• And as was pointed out, non-reports are not included in the salary figures. Not only will morale affect this, but I believe that the best jobs are going to be obtained through firms recruiting on campus, going through the placement office of the law school. That office should have all of those salaries, so the top end of the salary scale will have 100% reporting. That can skew the living crap out of the overall figures.

  3. Those with 150k starting salaries are really making 75k/yr … they just work the equivalent of two jobs at a large law firm, and have to pay higher taxes on the larger income in the single calendar year. They tend to burn out after a year or two, with few remaining in those jobs long term.

    …and this is assuming the stats are real. Even what they’re showing looks high to me.

    • That’s a very good point on the tax issue. I recall being shocked when I did my taxes the first year as an associate and realized how much was suddenly not deductible, because of my high salary. Not being able to deduct student loan interest was really annoying!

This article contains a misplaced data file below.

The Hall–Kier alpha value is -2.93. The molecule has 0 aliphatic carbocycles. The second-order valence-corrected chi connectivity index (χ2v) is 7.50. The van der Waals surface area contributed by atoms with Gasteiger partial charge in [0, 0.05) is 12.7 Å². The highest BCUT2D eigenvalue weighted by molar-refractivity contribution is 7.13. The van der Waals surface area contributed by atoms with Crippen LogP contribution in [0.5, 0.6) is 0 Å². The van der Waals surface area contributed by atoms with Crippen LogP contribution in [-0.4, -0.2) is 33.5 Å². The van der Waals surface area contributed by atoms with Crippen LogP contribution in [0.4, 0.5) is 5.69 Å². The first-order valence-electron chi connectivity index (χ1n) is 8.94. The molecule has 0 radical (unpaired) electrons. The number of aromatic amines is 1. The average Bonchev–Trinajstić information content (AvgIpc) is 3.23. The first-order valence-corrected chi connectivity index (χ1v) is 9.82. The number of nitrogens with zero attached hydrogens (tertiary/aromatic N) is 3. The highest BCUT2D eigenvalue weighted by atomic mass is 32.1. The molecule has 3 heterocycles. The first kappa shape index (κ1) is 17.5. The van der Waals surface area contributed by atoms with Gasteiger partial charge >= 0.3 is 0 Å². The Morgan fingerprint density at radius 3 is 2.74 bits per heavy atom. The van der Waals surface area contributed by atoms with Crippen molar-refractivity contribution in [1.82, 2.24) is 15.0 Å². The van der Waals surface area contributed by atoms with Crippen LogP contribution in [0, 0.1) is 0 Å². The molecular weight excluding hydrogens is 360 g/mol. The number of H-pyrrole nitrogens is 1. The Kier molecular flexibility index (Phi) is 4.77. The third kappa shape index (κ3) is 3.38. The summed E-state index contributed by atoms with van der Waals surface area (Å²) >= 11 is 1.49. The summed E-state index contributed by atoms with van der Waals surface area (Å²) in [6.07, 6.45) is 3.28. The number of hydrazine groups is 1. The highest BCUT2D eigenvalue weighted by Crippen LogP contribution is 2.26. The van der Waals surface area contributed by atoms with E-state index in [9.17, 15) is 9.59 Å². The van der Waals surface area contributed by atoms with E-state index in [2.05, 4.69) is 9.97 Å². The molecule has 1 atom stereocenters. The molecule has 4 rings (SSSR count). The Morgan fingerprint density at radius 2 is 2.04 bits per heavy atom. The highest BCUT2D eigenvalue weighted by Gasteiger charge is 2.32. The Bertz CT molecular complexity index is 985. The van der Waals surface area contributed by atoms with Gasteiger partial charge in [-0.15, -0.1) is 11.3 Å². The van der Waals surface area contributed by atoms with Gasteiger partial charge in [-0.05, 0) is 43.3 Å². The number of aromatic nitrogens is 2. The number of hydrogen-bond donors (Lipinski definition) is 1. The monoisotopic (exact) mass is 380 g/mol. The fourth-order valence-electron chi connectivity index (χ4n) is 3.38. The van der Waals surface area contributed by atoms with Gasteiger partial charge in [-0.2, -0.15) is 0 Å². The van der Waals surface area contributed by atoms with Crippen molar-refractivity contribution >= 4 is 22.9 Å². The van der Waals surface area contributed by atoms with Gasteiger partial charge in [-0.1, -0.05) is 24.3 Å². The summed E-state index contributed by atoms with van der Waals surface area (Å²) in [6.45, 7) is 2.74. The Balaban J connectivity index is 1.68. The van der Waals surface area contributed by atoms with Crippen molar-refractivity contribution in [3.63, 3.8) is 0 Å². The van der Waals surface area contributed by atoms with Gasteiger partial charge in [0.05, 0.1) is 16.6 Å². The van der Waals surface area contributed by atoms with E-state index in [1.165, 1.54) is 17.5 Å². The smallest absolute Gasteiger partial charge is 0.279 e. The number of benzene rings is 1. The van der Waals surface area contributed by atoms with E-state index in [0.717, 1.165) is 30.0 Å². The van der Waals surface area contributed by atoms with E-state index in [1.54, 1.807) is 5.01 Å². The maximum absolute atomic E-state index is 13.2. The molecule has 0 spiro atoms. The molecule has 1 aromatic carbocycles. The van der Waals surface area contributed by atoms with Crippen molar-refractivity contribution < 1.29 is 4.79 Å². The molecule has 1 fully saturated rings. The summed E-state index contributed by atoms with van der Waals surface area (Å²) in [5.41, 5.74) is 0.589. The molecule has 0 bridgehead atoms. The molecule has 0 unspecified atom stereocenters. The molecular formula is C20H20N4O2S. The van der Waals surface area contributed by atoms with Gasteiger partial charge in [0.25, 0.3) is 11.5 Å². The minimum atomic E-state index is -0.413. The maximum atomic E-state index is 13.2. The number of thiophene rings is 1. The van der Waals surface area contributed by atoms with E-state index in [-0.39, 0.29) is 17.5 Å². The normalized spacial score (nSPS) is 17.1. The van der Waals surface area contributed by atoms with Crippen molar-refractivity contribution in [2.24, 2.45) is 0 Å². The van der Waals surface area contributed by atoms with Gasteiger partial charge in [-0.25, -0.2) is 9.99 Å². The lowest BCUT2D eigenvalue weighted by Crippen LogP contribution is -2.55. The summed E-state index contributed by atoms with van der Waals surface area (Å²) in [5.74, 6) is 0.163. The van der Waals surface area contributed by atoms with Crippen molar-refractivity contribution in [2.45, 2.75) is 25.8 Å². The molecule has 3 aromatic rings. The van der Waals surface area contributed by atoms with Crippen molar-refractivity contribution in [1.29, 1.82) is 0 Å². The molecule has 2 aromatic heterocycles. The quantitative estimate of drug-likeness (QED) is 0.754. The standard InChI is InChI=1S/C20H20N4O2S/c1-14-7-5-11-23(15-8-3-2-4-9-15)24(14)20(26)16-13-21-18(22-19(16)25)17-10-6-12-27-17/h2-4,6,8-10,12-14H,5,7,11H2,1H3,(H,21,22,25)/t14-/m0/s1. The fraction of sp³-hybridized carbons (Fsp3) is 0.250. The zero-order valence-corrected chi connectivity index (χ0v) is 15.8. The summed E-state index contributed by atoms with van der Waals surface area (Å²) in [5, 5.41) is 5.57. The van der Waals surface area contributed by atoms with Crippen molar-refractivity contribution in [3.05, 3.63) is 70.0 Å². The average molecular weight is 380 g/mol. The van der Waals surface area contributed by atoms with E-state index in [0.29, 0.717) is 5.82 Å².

I like your viewpoint that it’s two jobs with a single paycheck…so true!

  4. taxes attorney general office says:

    There’s also the matter of how much your time is worth to you. s financial status improves, the IRS can remove the file from CNC status and return to active collection status. A tax attorney or Certified Tax Resolution Specialist makes deals with them all day every day including negotiating Offer In Compromise tax settlements and IRS payment plan.

  5. The latest addition to this discussion is a controversial academic paper that estimates the mean pre-tax lifetime value of a law degree as approximately $1,000,000. For those interested in the details, the research can be accessed for free at http://papers.ssrn.com/sol3/papers.cfm?abstract_id=2250585.

Trackbacks

  1. [...] school, the traditional route for people who hate math and couldn’t pass organic chemistry, is more a route to debt slavery than the good life, WSJ hogwash [...]

Speak Your Mind

*